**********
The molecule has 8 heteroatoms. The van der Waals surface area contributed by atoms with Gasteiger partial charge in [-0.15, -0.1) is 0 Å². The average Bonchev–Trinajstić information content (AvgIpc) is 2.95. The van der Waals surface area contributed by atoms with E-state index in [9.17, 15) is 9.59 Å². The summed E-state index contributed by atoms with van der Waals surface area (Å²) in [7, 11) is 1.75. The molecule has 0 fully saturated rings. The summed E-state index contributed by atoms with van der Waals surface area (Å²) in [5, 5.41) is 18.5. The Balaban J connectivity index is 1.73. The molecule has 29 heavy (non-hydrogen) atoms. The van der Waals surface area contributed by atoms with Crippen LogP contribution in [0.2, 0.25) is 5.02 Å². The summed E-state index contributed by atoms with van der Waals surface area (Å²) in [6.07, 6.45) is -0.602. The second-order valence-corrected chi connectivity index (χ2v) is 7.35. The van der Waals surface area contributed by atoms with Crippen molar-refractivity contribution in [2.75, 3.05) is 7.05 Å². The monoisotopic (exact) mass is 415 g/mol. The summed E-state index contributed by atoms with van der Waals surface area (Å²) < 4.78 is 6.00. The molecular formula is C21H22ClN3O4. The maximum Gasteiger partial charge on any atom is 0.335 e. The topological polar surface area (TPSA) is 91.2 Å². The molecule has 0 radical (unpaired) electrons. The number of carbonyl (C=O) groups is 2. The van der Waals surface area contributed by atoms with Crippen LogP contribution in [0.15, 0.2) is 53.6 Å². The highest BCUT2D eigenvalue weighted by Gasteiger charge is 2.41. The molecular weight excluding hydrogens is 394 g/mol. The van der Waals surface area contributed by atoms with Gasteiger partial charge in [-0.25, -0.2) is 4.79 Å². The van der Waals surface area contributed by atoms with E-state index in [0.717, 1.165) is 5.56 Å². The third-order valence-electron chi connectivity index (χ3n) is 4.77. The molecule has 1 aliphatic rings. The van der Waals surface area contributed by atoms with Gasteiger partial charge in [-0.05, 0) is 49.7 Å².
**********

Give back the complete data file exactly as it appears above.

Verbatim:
The molecule has 8 heteroatoms. The van der Waals surface area contributed by atoms with Gasteiger partial charge in [-0.15, -0.1) is 0 Å². The average Bonchev–Trinajstić information content (AvgIpc) is 2.95. The van der Waals surface area contributed by atoms with E-state index in [9.17, 15) is 9.59 Å². The summed E-state index contributed by atoms with van der Waals surface area (Å²) in [7, 11) is 1.75. The molecule has 0 fully saturated rings. The summed E-state index contributed by atoms with van der Waals surface area (Å²) in [5, 5.41) is 18.5. The Balaban J connectivity index is 1.73. The molecule has 29 heavy (non-hydrogen) atoms. The van der Waals surface area contributed by atoms with Crippen LogP contribution in [0.2, 0.25) is 5.02 Å². The summed E-state index contributed by atoms with van der Waals surface area (Å²) in [6.07, 6.45) is -0.602. The second-order valence-corrected chi connectivity index (χ2v) is 7.35. The van der Waals surface area contributed by atoms with Crippen molar-refractivity contribution in [2.75, 3.05) is 7.05 Å². The monoisotopic (exact) mass is 415 g/mol. The summed E-state index contributed by atoms with van der Waals surface area (Å²) < 4.78 is 6.00. The molecular formula is C21H22ClN3O4. The maximum Gasteiger partial charge on any atom is 0.335 e. The topological polar surface area (TPSA) is 91.2 Å². The molecule has 0 radical (unpaired) electrons. The number of carbonyl (C=O) groups is 2. The van der Waals surface area contributed by atoms with Crippen LogP contribution in [0.15, 0.2) is 53.6 Å². The highest BCUT2D eigenvalue weighted by Gasteiger charge is 2.41. The molecular weight excluding hydrogens is 394 g/mol. The van der Waals surface area contributed by atoms with Gasteiger partial charge in [-0.25, -0.2) is 4.79 Å². The van der Waals surface area contributed by atoms with E-state index in [0.717, 1.165) is 5.56 Å². The third-order valence-electron chi connectivity index (χ3n) is 4.77. The molecule has 1 aliphatic rings. The van der Waals surface area contributed by atoms with Gasteiger partial charge in [-0.05, 0) is 49.7 Å².